The situation has improved from 10 years ago, but it still affects the ability to predict the amount of developable land available in a parcel, or the time needed to obtain permitting for development. For example, a local agency may require a 75-foot stream setback, but the state Department of Natural Resources may require a 130-foot buffer. It is important to determine the correct setback to expedite permitting and to manage predictability and risk.
The difference in setback can change the lot yield and design of the project. A knowledgeable consultant can guide the process and help acquire preliminary approvals and construction permits from the local jurisdiction, and apply to DNR.
Strategies for today's market
Today the cost of land has gone up due to lack of inventory and increased development risk. Builders have become more strategic in their search for land to develop. Most hire consultants early to help them understand constraints and opportunities on individual properties.
It is a challenge to stay current with land use regulations. They are always changing and they vary from county to county and city to city. For example, W&H Pacific is working to get a 30-lot subdivision vested before the regulations change at year's end. Under the new code, 15 percent of the lots may be lost.
To help builders manage their risk, consultants should work closely with them to understand their objectives, housing types and targeted market areas. When a potential site has been identified, the consultant should act quickly to identify the factors most relevant to the builder's needs and offer an initial opinion on the opportunities and risks. If a site is being pursued, the consultant should continue to develop the best options for lot layouts and yields. This provides greater clarity for the go/no-go decision.
Although they are fewer, there are still opportunities for large master planned communities. Large land parcels exist in the Puget Sound area. The GMA allows for planned communities to be developed outside urban growth areas, called fully contained communities.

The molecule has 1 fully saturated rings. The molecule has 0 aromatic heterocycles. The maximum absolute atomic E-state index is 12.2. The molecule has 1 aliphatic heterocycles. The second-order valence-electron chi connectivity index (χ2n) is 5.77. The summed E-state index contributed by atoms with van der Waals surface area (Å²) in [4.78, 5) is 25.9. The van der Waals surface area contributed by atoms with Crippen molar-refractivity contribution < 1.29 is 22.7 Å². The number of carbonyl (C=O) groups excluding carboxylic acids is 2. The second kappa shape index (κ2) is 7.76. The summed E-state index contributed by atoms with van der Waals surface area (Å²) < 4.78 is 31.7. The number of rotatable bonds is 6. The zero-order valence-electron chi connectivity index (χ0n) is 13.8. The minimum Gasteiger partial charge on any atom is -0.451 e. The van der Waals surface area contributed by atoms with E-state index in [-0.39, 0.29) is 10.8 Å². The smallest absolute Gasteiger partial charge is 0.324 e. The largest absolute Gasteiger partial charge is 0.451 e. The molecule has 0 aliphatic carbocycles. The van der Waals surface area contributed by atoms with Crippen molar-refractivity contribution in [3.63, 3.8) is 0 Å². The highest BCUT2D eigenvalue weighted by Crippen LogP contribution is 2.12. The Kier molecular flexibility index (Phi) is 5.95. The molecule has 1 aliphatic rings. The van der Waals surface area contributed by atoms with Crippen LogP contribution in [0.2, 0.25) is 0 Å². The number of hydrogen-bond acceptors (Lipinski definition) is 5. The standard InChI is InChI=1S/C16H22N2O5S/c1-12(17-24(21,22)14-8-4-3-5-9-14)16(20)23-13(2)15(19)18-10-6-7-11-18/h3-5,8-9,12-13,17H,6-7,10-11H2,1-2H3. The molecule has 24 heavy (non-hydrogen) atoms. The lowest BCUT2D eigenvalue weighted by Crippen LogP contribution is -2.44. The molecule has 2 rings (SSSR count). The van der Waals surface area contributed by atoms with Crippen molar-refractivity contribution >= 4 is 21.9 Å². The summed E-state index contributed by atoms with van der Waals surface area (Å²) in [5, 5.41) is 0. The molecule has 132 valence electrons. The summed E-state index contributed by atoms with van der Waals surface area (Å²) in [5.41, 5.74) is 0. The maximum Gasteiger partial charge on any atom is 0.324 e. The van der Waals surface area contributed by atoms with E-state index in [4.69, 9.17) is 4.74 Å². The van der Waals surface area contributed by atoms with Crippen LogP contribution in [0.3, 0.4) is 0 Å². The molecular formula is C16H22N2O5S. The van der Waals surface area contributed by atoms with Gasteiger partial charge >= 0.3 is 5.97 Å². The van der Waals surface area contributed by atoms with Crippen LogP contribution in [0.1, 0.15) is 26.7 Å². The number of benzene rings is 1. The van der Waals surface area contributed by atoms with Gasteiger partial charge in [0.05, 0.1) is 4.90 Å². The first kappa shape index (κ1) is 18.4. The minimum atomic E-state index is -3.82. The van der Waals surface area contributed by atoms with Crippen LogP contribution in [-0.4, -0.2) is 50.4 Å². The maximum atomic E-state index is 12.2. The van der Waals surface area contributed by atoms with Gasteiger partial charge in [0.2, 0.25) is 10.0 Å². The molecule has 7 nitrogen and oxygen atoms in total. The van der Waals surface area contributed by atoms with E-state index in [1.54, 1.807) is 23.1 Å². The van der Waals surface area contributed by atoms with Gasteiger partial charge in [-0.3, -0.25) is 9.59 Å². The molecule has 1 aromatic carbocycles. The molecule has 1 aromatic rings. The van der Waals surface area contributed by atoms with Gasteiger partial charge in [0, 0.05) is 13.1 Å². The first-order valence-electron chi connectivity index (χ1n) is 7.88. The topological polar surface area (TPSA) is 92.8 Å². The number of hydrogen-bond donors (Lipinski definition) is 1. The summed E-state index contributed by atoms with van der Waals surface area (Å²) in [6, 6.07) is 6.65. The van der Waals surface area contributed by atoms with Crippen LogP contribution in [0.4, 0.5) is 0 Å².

Another current strategy is educating sellers about the development potential of their land. Most sellers don't understand the development codes, environmental constraints and buffers that reduce the amount of land to be developed on a property.
Many builders are finding that they need to develop a relationship with the seller of the land and take them through the process to help them understand what their land is worth and what it will take to develop it. There is an opportunity for builders to develop relationships with sellers and for sellers to understand how to maximize their return on their undeveloped land.
We all want to live in communities that work. Thriving neighborhoods have a sense of place and engender pride in the people who live and work in them. As a community, our ongoing discussion needs to find points of agreement and to facilitate the discussion about how to get there.
Today, large land development projects are the exception not the rule. To assist developers, consultants need to quickly evaluate the opportunities for a piece of land, as well as creatively plan how to maximize the number of building lots.